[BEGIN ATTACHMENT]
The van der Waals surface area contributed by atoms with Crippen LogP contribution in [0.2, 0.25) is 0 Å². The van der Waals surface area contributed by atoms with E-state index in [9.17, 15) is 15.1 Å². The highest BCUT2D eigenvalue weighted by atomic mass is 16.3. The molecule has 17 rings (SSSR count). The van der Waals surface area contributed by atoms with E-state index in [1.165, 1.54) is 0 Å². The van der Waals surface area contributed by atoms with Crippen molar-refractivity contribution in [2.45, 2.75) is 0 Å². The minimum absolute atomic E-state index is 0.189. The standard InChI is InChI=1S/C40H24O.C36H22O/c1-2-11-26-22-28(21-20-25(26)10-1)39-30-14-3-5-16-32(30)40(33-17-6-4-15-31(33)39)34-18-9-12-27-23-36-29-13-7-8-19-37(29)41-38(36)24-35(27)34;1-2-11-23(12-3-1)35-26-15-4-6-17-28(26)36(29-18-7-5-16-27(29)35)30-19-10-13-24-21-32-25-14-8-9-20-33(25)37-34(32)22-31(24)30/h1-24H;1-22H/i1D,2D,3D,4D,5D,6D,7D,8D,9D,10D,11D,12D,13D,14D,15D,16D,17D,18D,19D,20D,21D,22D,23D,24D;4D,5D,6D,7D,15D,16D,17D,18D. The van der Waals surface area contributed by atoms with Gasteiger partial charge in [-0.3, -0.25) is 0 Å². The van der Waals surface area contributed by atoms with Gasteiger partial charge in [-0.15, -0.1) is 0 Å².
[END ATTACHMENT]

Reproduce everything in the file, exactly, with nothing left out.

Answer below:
The van der Waals surface area contributed by atoms with Crippen LogP contribution in [0.2, 0.25) is 0 Å². The van der Waals surface area contributed by atoms with E-state index in [9.17, 15) is 15.1 Å². The highest BCUT2D eigenvalue weighted by atomic mass is 16.3. The molecule has 17 rings (SSSR count). The van der Waals surface area contributed by atoms with E-state index in [1.165, 1.54) is 0 Å². The van der Waals surface area contributed by atoms with Crippen molar-refractivity contribution in [2.45, 2.75) is 0 Å². The minimum absolute atomic E-state index is 0.189. The standard InChI is InChI=1S/C40H24O.C36H22O/c1-2-11-26-22-28(21-20-25(26)10-1)39-30-14-3-5-16-32(30)40(33-17-6-4-15-31(33)39)34-18-9-12-27-23-36-29-13-7-8-19-37(29)41-38(36)24-35(27)34;1-2-11-23(12-3-1)35-26-15-4-6-17-28(26)36(29-18-7-5-16-27(29)35)30-19-10-13-24-21-32-25-14-8-9-20-33(25)37-34(32)22-31(24)30/h1-24H;1-22H/i1D,2D,3D,4D,5D,6D,7D,8D,9D,10D,11D,12D,13D,14D,15D,16D,17D,18D,19D,20D,21D,22D,23D,24D;4D,5D,6D,7D,15D,16D,17D,18D. The van der Waals surface area contributed by atoms with Gasteiger partial charge in [-0.3, -0.25) is 0 Å². The van der Waals surface area contributed by atoms with Gasteiger partial charge in [-0.15, -0.1) is 0 Å².